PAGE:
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NCLB Outrages

Merits of No Child Left Behind at Center of Education Summit

No Child Left Behind is inflexible and unrealistic, its critics said Tuesday at Winona State University.

But one of its chief designers says that flexibility is a hallmark of the federal education act, often referred to as "nickel-bee," for its acronym, NCLB.

No Child Left Behind, which became law in 2001, emphasizes "high-stakes testing." It increases the number of standardized tests students are given and penalizes schools that fail to meet performance standards that critics argue are unattainable.

"There is no doubt about it this is a significant increase in (the federal government's) role" in public education, said Eugene Hickok, the U.S. undersecretary of education.

States, however, are free in to determine how to implement the requirements, Hickok said. Each state sets its own graduation standards and tests accordingly.

"Every state chose their own path," he said. As a result, standards and successes vary greatly. "I think that will gradually work its way out."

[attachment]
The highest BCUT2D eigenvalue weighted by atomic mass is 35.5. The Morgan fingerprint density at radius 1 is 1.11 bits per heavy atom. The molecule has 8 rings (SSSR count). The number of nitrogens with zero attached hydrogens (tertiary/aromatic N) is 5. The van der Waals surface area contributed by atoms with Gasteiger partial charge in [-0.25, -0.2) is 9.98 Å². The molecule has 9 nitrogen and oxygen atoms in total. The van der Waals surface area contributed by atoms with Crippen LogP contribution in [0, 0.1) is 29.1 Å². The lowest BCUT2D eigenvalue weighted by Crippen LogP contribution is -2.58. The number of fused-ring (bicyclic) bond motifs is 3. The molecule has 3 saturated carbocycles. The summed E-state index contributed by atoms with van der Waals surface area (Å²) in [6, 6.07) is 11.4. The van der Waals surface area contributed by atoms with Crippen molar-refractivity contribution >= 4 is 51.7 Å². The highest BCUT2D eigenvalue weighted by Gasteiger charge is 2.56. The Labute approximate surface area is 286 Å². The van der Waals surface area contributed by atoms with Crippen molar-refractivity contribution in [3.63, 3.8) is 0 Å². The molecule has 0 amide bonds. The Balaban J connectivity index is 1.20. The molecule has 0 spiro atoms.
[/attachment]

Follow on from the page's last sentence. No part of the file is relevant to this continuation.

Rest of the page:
Hickok and Minnesota Education Secretary Cheri Pierson Yecke were among the panel members of Education Summit 2004, held Monday and Tuesday, that focused on the pros and cons of NCLB.

Joel Alter, from the Minnesota Office of the Legislative Auditor, said between 80 percent and 100 percent of state school districts will fail to comply with NCLB requirements by 2013-14.

The act requires 95 percent of each district's students n and subsets of students, such as African Americans and those who receive free or reduced-price lunches n to meet the testing standards or their schools will face penalties that range from offering extra tutoring time to yielding control to the state.

"The bottom line: it will be extremely difficult for schools to comply," Alter said.

Alter said the state's school superintendents were surveyed and 95 percent don't favor opting out of NCLB, which would cost the state millions of dollars in federal funding.

But the superintendents don't support NCLB, either, he said.

"In their view, the law is costly, punitive and unrealistic," he said.

St. Charles Superintendent Thomas Ames said NCLB ought to be opposed on "moral reasons."

Ames noted that Douglas McGregor believed people fall into two categories: Theory X people inherently dislike work, believe people must be coerced or controlled to do work to achieve objectives and believe that people prefer to be directed.

Theory Y people view work as being as natural as play and rest, believe people will exercise self-direction and -control toward achieving objectives they are committed to and believe that people learn to accept and seek responsibility.

If you believe in Theory X, Ames said, "Then No Child Left Behind is for you."

— Kirsten Singleton
Winona Daily News


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